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Accepted Paper:

Therapeutic harm and the limits of language: struggles with complicity in mental health care  
Fiona Wright (University of Cambridge)

Paper short abstract:

This paper considers a therapeutic approach to psychological crisis that views language as potentially harmful, and struggles with its own complicity in the perpetration of that harm.

Paper long abstract:

If acting through complicity can be understood as a form of taking responsibility, while reckoning with one’s role in doing harm, as I have previously argued, what happens when that doing of harm is sensed in the use of speech and language that is a ubiquitous part of human communication? In this paper I consider this question in the intimate, intersubjective therapeutic domain, specifically as it is mobilized in response to psychological crisis. With reference to my ethnographic research on a therapeutic approach being introduced in the UK that distances itself from diagnostic language, clinical hierarchies, and psychoanalytic interpretations, I explore the avoidance of certain kinds of therapeutic speech and knowledge practices as an encounter with their complicity in psychological harm. Where my interlocutors emphasise the healing force of silence, embodied attunement, and communication through the repetition of the other’s words, I trace their forging of the therapeutic as a space and practice that attempts to recognize, and thus to avoid, the harm that subjects may do each other merely through using speech and language. This form of care for those experiencing psychological distress thus echoes the Levinasian idea that attempts to know and to represent the other through the use of language is in itself a form of violence, and that communication always entails some complicity. I argue that the ways in which this therapeutic approach considers harm as integral to intersubjectivity reflects a cultural politics that discloses but also struggles with complicity as a form of responsibility.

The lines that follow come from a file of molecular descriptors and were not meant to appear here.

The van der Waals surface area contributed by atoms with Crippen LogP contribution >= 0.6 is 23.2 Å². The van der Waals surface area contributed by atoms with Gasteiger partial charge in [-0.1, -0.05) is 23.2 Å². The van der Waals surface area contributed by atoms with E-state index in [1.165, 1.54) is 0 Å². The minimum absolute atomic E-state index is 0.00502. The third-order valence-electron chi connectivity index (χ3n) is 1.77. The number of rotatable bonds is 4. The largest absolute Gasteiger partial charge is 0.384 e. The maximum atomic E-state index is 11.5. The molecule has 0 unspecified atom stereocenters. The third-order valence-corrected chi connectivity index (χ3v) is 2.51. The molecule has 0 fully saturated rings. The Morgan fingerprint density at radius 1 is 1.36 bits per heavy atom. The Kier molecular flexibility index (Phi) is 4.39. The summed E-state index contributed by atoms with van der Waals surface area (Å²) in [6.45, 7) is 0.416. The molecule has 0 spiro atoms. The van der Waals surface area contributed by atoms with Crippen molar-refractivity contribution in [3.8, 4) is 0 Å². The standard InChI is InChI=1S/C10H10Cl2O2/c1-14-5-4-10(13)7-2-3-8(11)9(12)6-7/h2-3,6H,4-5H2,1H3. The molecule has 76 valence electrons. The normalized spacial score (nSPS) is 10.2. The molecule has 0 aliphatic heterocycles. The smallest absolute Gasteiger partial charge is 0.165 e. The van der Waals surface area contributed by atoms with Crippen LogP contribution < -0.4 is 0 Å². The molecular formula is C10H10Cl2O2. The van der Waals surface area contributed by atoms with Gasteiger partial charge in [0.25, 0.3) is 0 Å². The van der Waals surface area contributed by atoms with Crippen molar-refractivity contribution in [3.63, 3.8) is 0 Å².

Panel Mora02a
Complicities: politics and ethics at the edges of responsibility I
  Session 1 Friday 2 April, 2021, -